Faith and Family Services
Governor Perdue believes the state of Georgia should allow faith-based social service providers to compete for government funding in order to maintain and improve services for all at-risk Georgians, especially children. Under current law, funding for many of these programs is in jeopardy.
Faith and Family Service organizations play a vital role in this state, and they do so with remarkable compassion. Often these institutions offer a level of care that state government cannot match, which is the fundamental reason the funds for these service providers must be sustained. The Governor has proposed, through his Faith and Family Services Amendment, making the First Amendment of the U.S. Constitution the standard for providing compassionate care in Georgia.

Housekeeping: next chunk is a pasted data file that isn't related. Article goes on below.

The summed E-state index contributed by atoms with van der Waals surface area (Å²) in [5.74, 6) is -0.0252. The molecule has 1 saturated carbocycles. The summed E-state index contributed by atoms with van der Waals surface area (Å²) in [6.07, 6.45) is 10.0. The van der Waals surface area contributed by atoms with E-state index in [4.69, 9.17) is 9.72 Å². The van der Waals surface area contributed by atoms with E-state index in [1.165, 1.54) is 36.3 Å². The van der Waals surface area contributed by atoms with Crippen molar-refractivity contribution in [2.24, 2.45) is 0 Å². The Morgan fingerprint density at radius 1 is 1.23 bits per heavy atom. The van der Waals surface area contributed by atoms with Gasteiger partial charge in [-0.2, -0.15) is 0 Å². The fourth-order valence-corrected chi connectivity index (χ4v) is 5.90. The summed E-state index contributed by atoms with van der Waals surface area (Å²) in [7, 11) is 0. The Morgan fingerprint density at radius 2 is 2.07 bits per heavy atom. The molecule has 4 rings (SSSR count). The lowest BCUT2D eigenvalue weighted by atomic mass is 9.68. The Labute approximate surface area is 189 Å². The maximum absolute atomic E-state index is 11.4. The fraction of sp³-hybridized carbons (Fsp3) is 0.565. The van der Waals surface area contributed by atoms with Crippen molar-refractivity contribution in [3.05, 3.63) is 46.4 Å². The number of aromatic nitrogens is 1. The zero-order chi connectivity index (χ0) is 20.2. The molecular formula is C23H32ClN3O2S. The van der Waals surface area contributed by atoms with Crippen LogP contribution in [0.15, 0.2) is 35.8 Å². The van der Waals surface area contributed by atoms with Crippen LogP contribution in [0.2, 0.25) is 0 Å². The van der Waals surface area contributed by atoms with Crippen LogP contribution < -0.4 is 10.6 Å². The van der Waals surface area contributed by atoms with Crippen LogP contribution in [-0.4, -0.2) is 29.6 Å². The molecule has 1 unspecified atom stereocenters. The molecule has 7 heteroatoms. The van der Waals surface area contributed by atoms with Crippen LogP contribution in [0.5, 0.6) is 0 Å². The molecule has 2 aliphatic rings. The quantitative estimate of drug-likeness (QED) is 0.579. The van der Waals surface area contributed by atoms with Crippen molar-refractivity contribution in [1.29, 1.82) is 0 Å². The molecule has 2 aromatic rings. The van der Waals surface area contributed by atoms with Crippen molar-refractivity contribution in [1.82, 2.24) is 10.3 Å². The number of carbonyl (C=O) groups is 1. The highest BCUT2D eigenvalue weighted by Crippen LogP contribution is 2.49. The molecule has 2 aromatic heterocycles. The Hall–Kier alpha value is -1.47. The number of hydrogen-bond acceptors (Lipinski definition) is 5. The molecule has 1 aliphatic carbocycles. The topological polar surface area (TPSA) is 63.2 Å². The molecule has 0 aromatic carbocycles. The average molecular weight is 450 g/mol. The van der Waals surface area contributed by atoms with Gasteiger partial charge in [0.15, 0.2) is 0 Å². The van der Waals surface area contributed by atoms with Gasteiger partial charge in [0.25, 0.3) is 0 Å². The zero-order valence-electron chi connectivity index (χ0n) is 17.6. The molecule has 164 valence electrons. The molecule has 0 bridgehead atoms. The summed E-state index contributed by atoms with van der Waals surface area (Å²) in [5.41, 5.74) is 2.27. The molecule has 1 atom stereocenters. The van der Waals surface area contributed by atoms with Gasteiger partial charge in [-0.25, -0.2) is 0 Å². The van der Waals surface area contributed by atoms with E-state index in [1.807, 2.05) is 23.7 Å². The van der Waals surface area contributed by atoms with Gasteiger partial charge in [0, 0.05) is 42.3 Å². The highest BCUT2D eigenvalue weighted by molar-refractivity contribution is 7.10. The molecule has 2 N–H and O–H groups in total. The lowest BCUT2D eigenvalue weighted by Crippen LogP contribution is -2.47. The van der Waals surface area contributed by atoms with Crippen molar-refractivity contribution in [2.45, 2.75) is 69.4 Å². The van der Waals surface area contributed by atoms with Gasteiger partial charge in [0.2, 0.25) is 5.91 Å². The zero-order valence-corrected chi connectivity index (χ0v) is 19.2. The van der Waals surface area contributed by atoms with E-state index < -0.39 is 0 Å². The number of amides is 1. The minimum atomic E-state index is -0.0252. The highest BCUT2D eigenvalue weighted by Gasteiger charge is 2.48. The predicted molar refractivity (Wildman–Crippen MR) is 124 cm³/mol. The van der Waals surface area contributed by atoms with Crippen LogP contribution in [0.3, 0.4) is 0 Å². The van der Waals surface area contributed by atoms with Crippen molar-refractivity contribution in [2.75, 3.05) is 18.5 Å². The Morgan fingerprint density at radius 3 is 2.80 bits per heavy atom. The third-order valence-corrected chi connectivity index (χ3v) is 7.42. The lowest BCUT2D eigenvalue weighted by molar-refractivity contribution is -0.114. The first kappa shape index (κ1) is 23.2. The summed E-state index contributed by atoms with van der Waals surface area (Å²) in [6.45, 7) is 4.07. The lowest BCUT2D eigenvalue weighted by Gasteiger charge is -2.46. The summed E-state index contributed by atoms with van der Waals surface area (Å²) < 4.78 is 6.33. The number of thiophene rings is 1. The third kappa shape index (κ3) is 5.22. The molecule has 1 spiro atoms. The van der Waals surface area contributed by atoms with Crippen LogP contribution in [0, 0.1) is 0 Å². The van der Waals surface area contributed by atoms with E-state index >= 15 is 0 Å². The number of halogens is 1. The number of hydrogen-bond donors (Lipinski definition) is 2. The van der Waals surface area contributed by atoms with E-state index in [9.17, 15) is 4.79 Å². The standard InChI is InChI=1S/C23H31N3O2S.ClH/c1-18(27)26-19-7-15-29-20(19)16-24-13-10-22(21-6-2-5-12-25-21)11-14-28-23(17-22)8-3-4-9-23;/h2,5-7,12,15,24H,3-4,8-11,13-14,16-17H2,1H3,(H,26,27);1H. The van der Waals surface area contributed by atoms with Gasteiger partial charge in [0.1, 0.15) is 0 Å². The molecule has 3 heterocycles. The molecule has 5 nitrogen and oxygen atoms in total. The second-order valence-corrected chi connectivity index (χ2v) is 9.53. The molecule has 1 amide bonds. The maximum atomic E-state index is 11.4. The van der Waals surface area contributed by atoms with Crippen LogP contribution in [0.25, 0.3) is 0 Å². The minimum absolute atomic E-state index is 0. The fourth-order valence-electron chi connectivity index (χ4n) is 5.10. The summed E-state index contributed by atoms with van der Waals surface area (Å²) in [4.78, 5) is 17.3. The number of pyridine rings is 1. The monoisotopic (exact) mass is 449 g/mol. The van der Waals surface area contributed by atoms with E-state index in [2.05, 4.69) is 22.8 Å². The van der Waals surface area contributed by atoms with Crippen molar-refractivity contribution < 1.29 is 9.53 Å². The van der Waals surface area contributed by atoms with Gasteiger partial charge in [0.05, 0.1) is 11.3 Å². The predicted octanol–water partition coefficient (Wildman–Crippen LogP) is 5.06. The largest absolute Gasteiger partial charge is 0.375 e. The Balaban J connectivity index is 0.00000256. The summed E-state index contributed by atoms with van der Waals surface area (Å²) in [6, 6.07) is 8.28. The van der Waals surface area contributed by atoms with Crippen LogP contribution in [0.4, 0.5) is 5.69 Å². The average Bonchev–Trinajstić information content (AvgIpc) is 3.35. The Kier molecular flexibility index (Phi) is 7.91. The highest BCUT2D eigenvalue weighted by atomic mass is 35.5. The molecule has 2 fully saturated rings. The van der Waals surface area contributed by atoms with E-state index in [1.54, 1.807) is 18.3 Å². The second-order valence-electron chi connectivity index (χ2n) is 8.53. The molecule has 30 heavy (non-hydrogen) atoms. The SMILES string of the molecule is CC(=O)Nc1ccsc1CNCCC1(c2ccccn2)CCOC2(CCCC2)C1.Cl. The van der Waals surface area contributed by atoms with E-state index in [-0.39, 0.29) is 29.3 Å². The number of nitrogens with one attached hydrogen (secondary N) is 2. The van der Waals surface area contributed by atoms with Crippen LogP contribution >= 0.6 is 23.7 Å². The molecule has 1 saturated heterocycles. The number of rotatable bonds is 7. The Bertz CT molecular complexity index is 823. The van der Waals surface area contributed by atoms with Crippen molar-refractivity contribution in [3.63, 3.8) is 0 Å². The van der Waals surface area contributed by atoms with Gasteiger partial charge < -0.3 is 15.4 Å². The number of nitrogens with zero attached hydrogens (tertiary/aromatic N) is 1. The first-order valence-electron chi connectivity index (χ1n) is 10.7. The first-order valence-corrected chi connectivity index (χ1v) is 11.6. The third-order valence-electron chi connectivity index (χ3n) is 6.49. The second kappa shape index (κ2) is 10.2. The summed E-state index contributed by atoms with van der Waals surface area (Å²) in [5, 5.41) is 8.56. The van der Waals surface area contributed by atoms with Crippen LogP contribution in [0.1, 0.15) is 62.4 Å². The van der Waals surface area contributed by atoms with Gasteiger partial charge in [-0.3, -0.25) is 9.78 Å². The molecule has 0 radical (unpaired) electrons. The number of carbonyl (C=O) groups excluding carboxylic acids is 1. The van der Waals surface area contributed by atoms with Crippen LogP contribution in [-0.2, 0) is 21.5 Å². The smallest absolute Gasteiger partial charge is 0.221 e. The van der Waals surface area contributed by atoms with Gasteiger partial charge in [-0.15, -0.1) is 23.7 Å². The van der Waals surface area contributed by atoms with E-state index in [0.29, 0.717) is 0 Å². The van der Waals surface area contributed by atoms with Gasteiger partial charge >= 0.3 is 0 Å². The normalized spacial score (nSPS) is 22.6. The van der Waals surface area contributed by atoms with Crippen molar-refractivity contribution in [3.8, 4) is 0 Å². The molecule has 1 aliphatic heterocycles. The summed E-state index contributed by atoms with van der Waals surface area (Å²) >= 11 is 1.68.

Georgia 's Constitution provides that "[n]o money shall ever be taken from the public treasury, directly or indirectly, in aid of any church, sect, cult, or religious denomination or of any sectarian institution." This presents an even higher barrier to faith-based initiatives than the First Amendment to the U.S. Constitution. The Faith and Family Services Amendment would add 12 words to the beginning of the Blaine Amendment as follows: "except as permitted or required by the United States Constitution, as amended." With the addition of these 12 words, the state Constitution would no longer discriminate against faith-based organizations.
Governor Perdue believes discrimination against private, voluntary groups merely because of connections to religious organizations should not be practiced in this state.